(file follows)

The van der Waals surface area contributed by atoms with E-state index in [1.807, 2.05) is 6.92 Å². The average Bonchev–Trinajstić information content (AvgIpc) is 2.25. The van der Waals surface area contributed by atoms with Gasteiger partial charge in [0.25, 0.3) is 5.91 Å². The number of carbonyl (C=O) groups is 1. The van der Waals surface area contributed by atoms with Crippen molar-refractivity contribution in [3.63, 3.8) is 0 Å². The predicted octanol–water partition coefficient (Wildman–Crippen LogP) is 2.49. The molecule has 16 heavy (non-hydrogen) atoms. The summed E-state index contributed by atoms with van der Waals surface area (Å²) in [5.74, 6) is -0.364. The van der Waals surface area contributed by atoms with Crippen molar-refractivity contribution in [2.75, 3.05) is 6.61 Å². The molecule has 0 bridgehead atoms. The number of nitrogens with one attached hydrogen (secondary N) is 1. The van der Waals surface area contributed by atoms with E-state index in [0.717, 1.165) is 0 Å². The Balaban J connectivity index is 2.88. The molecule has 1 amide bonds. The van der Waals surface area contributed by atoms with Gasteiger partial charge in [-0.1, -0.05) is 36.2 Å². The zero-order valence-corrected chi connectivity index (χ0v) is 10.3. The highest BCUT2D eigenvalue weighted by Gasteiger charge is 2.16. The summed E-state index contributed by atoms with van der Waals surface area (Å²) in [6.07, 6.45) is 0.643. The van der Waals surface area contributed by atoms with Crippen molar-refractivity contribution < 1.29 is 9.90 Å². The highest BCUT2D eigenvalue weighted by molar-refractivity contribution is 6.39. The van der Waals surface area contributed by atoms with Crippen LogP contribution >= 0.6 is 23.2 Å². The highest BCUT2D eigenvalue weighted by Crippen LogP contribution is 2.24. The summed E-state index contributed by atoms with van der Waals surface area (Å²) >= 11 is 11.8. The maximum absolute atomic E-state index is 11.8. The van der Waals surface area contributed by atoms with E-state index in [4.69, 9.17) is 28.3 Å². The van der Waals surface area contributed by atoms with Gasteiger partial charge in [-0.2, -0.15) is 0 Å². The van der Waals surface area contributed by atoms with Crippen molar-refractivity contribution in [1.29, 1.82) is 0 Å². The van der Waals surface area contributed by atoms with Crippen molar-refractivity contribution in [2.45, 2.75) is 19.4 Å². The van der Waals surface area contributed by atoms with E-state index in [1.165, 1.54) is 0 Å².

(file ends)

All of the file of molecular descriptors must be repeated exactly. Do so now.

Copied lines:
The van der Waals surface area contributed by atoms with E-state index in [1.807, 2.05) is 6.92 Å². The average Bonchev–Trinajstić information content (AvgIpc) is 2.25. The van der Waals surface area contributed by atoms with Gasteiger partial charge in [0.25, 0.3) is 5.91 Å². The number of carbonyl (C=O) groups is 1. The van der Waals surface area contributed by atoms with Crippen molar-refractivity contribution in [3.63, 3.8) is 0 Å². The predicted octanol–water partition coefficient (Wildman–Crippen LogP) is 2.49. The molecule has 16 heavy (non-hydrogen) atoms. The summed E-state index contributed by atoms with van der Waals surface area (Å²) in [5.74, 6) is -0.364. The van der Waals surface area contributed by atoms with Crippen molar-refractivity contribution in [2.75, 3.05) is 6.61 Å². The molecule has 0 bridgehead atoms. The number of nitrogens with one attached hydrogen (secondary N) is 1. The van der Waals surface area contributed by atoms with E-state index in [0.717, 1.165) is 0 Å². The Balaban J connectivity index is 2.88. The molecule has 1 amide bonds. The van der Waals surface area contributed by atoms with Gasteiger partial charge in [-0.1, -0.05) is 36.2 Å². The zero-order valence-corrected chi connectivity index (χ0v) is 10.3. The highest BCUT2D eigenvalue weighted by Gasteiger charge is 2.16. The summed E-state index contributed by atoms with van der Waals surface area (Å²) in [6.07, 6.45) is 0.643. The van der Waals surface area contributed by atoms with Crippen molar-refractivity contribution < 1.29 is 9.90 Å². The highest BCUT2D eigenvalue weighted by molar-refractivity contribution is 6.39. The van der Waals surface area contributed by atoms with Crippen LogP contribution >= 0.6 is 23.2 Å². The highest BCUT2D eigenvalue weighted by Crippen LogP contribution is 2.24. The summed E-state index contributed by atoms with van der Waals surface area (Å²) >= 11 is 11.8. The maximum absolute atomic E-state index is 11.8. The van der Waals surface area contributed by atoms with E-state index in [4.69, 9.17) is 28.3 Å². The van der Waals surface area contributed by atoms with Gasteiger partial charge in [-0.2, -0.15) is 0 Å². The van der Waals surface area contributed by atoms with Crippen molar-refractivity contribution in [1.29, 1.82) is 0 Å². The van der Waals surface area contributed by atoms with Crippen molar-refractivity contribution in [2.45, 2.75) is 19.4 Å². The van der Waals surface area contributed by atoms with E-state index in [1.165, 1.54) is 0 Å².